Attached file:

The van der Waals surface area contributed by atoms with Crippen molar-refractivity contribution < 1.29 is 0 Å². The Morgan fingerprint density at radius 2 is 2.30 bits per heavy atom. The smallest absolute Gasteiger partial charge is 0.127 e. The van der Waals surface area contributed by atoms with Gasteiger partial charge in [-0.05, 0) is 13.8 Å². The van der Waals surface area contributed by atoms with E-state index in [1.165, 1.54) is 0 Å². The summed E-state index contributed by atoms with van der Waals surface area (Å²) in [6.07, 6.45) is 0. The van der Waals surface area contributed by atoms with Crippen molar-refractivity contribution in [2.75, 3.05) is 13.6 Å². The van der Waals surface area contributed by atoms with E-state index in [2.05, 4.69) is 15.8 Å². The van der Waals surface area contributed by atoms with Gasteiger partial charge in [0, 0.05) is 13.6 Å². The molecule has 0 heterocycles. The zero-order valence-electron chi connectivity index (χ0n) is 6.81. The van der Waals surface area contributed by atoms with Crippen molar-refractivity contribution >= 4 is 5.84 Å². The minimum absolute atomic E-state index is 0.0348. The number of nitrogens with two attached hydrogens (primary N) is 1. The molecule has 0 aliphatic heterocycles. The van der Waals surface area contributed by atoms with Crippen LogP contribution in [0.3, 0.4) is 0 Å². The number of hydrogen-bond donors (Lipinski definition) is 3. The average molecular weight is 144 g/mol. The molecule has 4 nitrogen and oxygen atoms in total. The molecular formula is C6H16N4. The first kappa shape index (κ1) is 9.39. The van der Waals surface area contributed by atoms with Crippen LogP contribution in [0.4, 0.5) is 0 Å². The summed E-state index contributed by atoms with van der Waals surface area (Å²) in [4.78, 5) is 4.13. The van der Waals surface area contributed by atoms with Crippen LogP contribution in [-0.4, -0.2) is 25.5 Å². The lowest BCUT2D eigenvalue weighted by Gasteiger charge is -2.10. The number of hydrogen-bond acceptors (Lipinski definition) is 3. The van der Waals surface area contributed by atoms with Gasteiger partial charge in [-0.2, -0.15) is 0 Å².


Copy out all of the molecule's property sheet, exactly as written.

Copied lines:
The van der Waals surface area contributed by atoms with Crippen molar-refractivity contribution < 1.29 is 0 Å². The Morgan fingerprint density at radius 2 is 2.30 bits per heavy atom. The smallest absolute Gasteiger partial charge is 0.127 e. The van der Waals surface area contributed by atoms with Gasteiger partial charge in [-0.05, 0) is 13.8 Å². The van der Waals surface area contributed by atoms with E-state index in [1.165, 1.54) is 0 Å². The summed E-state index contributed by atoms with van der Waals surface area (Å²) in [6.07, 6.45) is 0. The van der Waals surface area contributed by atoms with Crippen molar-refractivity contribution in [2.75, 3.05) is 13.6 Å². The van der Waals surface area contributed by atoms with E-state index in [2.05, 4.69) is 15.8 Å². The van der Waals surface area contributed by atoms with Gasteiger partial charge in [0, 0.05) is 13.6 Å². The molecule has 0 heterocycles. The zero-order valence-electron chi connectivity index (χ0n) is 6.81. The van der Waals surface area contributed by atoms with Crippen molar-refractivity contribution >= 4 is 5.84 Å². The minimum absolute atomic E-state index is 0.0348. The number of nitrogens with two attached hydrogens (primary N) is 1. The molecule has 0 aliphatic heterocycles. The van der Waals surface area contributed by atoms with Crippen LogP contribution in [0.3, 0.4) is 0 Å². The number of hydrogen-bond donors (Lipinski definition) is 3. The average molecular weight is 144 g/mol. The molecule has 4 nitrogen and oxygen atoms in total. The molecular formula is C6H16N4. The first kappa shape index (κ1) is 9.39. The van der Waals surface area contributed by atoms with Crippen LogP contribution in [0.4, 0.5) is 0 Å². The summed E-state index contributed by atoms with van der Waals surface area (Å²) in [4.78, 5) is 4.13. The van der Waals surface area contributed by atoms with Crippen LogP contribution in [-0.4, -0.2) is 25.5 Å². The lowest BCUT2D eigenvalue weighted by Gasteiger charge is -2.10. The number of hydrogen-bond acceptors (Lipinski definition) is 3. The van der Waals surface area contributed by atoms with Gasteiger partial charge in [-0.2, -0.15) is 0 Å².